Located at the corner of Dusni Street and Vezenska Street in the Jewish Quarter of Prague (or Josefev, as it is called) is The Spanish Synagogue, one of the seven buildings which make up the Jewish Museum. The Spanish Synagogue has the distinction of being the newest synagogues of the Museum, while also being built on the site of the oldest Jewish house of prayer in Prague.
“Old Shul” was built in the 11th or 12th centuries and was the oldest synagogue in the city. Though it was destroyed and rebuilt many times, Old Shul was demolished for good in the 1860’s to make way for The Spanish Synagogue. Designed by Vojt?ch Ignátz Ullmann, the building as seen today was not the originally submitted design, but the second submission by Ullman as the first was unable to gain approval. Construction began on the current design in 1868 and features an exterior with a tall tripartite façade topped by two domed turrets in the center, flanked by lower wings on either side – a design almost identical to Leopoldstädter Tempel in Vienna, Austria.
A large, central dome dominates the regular square plan of an incredible interior design which features a low stucco arabesque of Islamic motifs. These motifs can also be seen on the doors, walls and gallery balustrades; together with colored tiles and stained glass windows – all of which were designed by architects Baum and Munzberg – the elaborate and detailed work has caused some to call the interior of the Spanish Synagogue the most beautiful synagogue in Europe.
While the Germans occupied Prague during World War II, the synagogue had the unfortunate distinction of being used to hold the property taken from interned Jews, many of whom were likely patrons of the ornately decorated building. Starting with the Nazis and continuing through the country’s Communist rule, the once prestigious and beautiful Spanish Synagogue fell into squalor and disrepair until it was closed.
After more than twenty years of having its doors closed, a massive effort was undertaken to restore the Spanish Synagogue to its previously pristine condition. The Jewish Museum began a $1.5 million restoration project and the doors were opened again on the 130th anniversary of its establishment.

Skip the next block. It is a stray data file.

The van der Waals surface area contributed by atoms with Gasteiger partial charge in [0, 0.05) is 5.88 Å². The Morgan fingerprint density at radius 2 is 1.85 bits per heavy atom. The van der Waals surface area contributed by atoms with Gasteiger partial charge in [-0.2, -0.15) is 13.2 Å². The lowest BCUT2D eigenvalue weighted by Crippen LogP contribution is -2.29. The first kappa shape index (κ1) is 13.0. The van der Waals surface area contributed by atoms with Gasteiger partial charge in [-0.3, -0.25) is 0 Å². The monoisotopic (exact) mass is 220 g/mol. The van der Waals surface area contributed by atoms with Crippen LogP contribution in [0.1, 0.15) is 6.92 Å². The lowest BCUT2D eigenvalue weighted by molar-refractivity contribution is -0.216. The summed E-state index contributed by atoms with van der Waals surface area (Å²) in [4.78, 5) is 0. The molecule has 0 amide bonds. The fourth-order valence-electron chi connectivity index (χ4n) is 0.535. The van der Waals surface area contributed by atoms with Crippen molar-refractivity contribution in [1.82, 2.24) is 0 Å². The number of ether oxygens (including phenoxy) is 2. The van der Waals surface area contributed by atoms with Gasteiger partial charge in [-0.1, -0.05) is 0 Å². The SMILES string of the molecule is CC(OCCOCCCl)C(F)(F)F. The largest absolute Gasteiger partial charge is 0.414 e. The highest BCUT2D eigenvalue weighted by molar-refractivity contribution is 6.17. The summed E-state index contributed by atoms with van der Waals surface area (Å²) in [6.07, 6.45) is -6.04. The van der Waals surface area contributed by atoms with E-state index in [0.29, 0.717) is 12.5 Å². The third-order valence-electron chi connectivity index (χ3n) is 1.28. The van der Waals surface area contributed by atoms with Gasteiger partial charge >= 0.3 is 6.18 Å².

As part of the Museum of the Jewish Quarter the Spanish synagogue focuses primarily on history of Jewish life in Josefov in the 1800’s, though it also contains a significant the history of the Bohemian and Moravian Jews from their emancipation at the end of the 18th century to the end of World War II. Additionally, there is ample documentation of the tumult which occurred among the Jewish population of Josefov as they were sent to concentration camps.
In addition to the history lessons found with the walls of the Spanish Synagogue are the concerts regularly performed in its halls. Classical music concerts are held regularly, featuring the music of Jewish composers.
Visiting the Spanish Synagogue is fairly easy, with public transportation (Metro: Staromestska, line A) close by, a casual dress code and wheelchair accessibility. The cost to visit the Spanish Synagogue is 300CZK (about £10), though this price includes all six sites that make up the Jewish Museum. This fee does not include any kind of tour and taking pictures requires a photo pass and that is an additional fee.The hours of operation vary according to season and the Jewish Museum is closed on Jewish holidays and the Sabbath (Saturday).
April 1 to October 31: 9:00am to 6:00pm
November 1 to March 31: 9:00am to 4:30pm